Despite sharing several features, the low GC flavobacteria nevertheless show some heterogeneity and fall into four natural groups (A–D, Table 1), as previously suggested by Holmes and Owen (1981). The strains of group D, so far found only on mammalian mucus membranes, are susceptible to penicillin and are nonpigmented; they now comprise the genus Weeksella. Strains of the remaining groups are free-living, show resistance to a wide range of antimicrobial agents and are yellow-pigmented (Table 1). These organisms constitute the genus Flavobacterium and they can be divided into groups A–C on the basis of differences in indole production, oxidation of carbohydrates, and proteolytic activity (Table 1). A detailed taxonomic study of these organisms by techniques such as DNA-rRNA hybridization is necessary to determine their phylogenetic relationships and therefore whether they all belong in the same genus. Pending such a study, it seems undesirable to divide the genus further or to admit to it taxa of uncertain affiliation, otherwise the genus is in danger once more of becoming heterogeneous. The limited data available from DNA-rRNA hybridizations (Bauwens and De Ley, 1981) indicate that F. breve, F. meningosepticum, and F. odoratum may not be closely related and that F. aquatile, the type species of the genus (and itself represented by a single strain), is not closely related to the above three species. For other reasons, F. aquatile had been considered unrepresentative of the genus. Consequently, Holmes and Owen (1979) requested that F. breve be made the type species instead. Their request was subsequently denied, and thus if the genus is further subdivided in the future the name Flavobacterium will remain with F. aquatile and the majority of organisms currently recognized as Flavobacterium will be transferred to one or more new genera. For the above reasons, F. aquatile is not considered in the tables in this paper (its characters are given by Holmes et al., 1984a). Perhaps prematurely, the genus Sphingobacterium has been proposed by Yabuuchi et al. (1983) for organisms in group C (Table 1) based on the fact that most of these organisms have been shown to possess novel sphingolipids in their cell walls. As this character is not easily determined routinely, and pending further study and possible revision of the genus as a whole, the group C strains are here retained in Flavobacterium. (Although all strains in group C have valid combinations of their specific epithets with Flavobacterium, there has as yet been no proposal to transfer F. thalpophilum or F. yabuuchiae to Sphingobacterium.)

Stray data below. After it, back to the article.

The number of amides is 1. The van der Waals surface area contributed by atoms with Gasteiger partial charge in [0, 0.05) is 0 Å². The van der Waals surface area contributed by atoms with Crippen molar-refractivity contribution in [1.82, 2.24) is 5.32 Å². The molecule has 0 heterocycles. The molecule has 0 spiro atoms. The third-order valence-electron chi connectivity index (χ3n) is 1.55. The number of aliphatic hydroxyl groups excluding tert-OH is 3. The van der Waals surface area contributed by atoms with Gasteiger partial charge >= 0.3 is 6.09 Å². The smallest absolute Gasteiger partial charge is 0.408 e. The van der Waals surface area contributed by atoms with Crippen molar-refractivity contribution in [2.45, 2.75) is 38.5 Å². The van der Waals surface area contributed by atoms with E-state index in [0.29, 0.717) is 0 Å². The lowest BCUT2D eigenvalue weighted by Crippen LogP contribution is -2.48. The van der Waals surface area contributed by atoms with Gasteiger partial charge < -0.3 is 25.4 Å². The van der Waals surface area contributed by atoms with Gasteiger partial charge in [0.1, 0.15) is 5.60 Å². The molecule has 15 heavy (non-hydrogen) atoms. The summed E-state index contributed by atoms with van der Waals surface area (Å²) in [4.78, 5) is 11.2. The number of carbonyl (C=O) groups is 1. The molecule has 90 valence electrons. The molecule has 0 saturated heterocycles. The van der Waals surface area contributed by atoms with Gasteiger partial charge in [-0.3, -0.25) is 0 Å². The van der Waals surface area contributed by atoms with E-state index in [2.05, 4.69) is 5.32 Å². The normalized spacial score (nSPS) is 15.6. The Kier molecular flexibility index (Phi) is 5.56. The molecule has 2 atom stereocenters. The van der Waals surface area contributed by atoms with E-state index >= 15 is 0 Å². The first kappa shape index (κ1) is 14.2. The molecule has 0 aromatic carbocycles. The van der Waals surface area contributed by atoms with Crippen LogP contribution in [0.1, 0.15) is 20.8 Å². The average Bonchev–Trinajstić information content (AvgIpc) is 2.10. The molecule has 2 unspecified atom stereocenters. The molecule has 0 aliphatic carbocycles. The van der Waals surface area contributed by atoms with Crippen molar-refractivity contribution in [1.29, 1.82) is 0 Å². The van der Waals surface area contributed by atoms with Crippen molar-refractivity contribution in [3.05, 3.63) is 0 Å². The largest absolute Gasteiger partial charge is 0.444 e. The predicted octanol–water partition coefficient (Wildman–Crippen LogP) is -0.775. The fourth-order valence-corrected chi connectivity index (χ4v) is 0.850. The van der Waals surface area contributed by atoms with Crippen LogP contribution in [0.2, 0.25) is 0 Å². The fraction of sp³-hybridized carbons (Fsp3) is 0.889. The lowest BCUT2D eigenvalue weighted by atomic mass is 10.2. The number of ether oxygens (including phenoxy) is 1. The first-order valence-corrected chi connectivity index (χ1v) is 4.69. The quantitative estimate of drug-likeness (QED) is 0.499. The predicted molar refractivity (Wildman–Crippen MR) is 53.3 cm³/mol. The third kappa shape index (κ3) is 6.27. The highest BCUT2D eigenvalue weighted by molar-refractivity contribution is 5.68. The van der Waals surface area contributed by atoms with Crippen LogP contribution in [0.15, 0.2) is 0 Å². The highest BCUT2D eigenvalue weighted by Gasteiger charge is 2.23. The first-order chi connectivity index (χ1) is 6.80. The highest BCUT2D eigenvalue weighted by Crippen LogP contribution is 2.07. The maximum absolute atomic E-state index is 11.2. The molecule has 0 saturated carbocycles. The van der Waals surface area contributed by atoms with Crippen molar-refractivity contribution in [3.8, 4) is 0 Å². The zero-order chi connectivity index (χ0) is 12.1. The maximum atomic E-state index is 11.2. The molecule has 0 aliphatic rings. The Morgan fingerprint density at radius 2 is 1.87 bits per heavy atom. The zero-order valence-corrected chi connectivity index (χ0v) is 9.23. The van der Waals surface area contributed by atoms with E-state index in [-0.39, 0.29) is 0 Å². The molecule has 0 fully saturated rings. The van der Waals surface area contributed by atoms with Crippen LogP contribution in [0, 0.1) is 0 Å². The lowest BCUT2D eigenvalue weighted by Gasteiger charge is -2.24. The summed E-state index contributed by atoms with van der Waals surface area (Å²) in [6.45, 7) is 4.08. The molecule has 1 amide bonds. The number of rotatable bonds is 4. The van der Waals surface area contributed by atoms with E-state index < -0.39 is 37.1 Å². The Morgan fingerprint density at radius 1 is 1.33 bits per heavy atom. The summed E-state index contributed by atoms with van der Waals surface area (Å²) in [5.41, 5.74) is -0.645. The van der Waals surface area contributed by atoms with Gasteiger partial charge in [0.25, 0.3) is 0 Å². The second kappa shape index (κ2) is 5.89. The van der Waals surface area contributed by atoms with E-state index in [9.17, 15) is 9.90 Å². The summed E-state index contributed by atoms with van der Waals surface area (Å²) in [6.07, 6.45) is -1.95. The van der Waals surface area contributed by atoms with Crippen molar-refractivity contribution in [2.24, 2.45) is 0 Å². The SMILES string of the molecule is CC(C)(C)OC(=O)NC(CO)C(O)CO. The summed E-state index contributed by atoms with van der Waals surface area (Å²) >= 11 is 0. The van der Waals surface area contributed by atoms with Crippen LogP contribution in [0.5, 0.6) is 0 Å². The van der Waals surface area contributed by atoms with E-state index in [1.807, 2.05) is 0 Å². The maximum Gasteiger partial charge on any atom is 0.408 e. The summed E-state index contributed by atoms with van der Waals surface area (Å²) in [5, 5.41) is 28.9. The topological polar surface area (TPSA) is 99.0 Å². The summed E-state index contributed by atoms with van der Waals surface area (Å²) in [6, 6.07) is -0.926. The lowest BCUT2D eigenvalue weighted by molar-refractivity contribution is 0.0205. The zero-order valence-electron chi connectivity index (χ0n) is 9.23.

Table 1.

Differentiation of the flavobacteria.

Character

Habitat

Resistant to antimicrobial agents

Yellow pigment

Indole production

Oxidation of carbohydrates

Proteolytic activity

Group A:

Free-living

+

+

+

+

+

Flavobacterium balustinum, F. breve, Flavobacterium species group IIb (F. gleum, F. indologenes), F. indoltheticum, F. meningosepticum

Group B:

Free-living

+

+

+

Flavobacterium odoratum

Group C:a

Free-living